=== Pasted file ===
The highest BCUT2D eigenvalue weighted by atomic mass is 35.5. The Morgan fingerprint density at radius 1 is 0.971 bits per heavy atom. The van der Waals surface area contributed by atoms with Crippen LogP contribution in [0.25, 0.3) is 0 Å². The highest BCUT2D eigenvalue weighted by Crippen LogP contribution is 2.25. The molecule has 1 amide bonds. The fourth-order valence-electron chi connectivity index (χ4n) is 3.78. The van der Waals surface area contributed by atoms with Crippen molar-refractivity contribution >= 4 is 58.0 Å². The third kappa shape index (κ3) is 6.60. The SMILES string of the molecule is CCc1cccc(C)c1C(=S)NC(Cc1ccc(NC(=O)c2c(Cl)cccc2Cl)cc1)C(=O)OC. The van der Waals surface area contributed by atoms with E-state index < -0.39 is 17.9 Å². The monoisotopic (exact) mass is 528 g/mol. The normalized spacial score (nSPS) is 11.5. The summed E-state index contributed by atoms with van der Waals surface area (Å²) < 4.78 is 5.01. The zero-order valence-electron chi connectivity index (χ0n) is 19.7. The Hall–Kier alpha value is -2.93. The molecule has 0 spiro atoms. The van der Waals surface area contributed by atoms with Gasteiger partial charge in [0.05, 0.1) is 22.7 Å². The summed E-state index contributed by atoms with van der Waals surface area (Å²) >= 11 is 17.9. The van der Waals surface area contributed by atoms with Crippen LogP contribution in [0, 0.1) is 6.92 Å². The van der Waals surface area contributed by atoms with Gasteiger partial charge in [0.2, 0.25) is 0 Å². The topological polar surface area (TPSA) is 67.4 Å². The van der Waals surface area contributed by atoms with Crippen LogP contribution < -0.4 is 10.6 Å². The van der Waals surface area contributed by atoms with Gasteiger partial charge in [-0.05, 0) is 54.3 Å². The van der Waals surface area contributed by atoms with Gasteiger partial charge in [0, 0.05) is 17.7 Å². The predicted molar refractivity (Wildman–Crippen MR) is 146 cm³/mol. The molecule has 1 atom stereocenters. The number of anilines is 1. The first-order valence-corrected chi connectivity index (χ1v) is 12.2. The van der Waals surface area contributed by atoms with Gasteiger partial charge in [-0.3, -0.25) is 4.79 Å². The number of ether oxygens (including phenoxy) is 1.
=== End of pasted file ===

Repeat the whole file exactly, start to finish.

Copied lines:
The highest BCUT2D eigenvalue weighted by atomic mass is 35.5. The Morgan fingerprint density at radius 1 is 0.971 bits per heavy atom. The van der Waals surface area contributed by atoms with Crippen LogP contribution in [0.25, 0.3) is 0 Å². The highest BCUT2D eigenvalue weighted by Crippen LogP contribution is 2.25. The molecule has 1 amide bonds. The fourth-order valence-electron chi connectivity index (χ4n) is 3.78. The van der Waals surface area contributed by atoms with Crippen molar-refractivity contribution >= 4 is 58.0 Å². The third kappa shape index (κ3) is 6.60. The SMILES string of the molecule is CCc1cccc(C)c1C(=S)NC(Cc1ccc(NC(=O)c2c(Cl)cccc2Cl)cc1)C(=O)OC. The van der Waals surface area contributed by atoms with E-state index < -0.39 is 17.9 Å². The monoisotopic (exact) mass is 528 g/mol. The normalized spacial score (nSPS) is 11.5. The summed E-state index contributed by atoms with van der Waals surface area (Å²) < 4.78 is 5.01. The zero-order valence-electron chi connectivity index (χ0n) is 19.7. The Hall–Kier alpha value is -2.93. The molecule has 0 spiro atoms. The van der Waals surface area contributed by atoms with Gasteiger partial charge in [0.05, 0.1) is 22.7 Å². The summed E-state index contributed by atoms with van der Waals surface area (Å²) >= 11 is 17.9. The van der Waals surface area contributed by atoms with Crippen LogP contribution in [0, 0.1) is 6.92 Å². The van der Waals surface area contributed by atoms with Gasteiger partial charge in [0.2, 0.25) is 0 Å². The topological polar surface area (TPSA) is 67.4 Å². The van der Waals surface area contributed by atoms with Crippen LogP contribution < -0.4 is 10.6 Å². The van der Waals surface area contributed by atoms with Gasteiger partial charge in [-0.05, 0) is 54.3 Å². The van der Waals surface area contributed by atoms with Gasteiger partial charge in [0, 0.05) is 17.7 Å². The predicted molar refractivity (Wildman–Crippen MR) is 146 cm³/mol. The molecule has 1 atom stereocenters. The number of anilines is 1. The first-order valence-corrected chi connectivity index (χ1v) is 12.2. The van der Waals surface area contributed by atoms with Gasteiger partial charge in [-0.3, -0.25) is 4.79 Å². The number of ether oxygens (including phenoxy) is 1.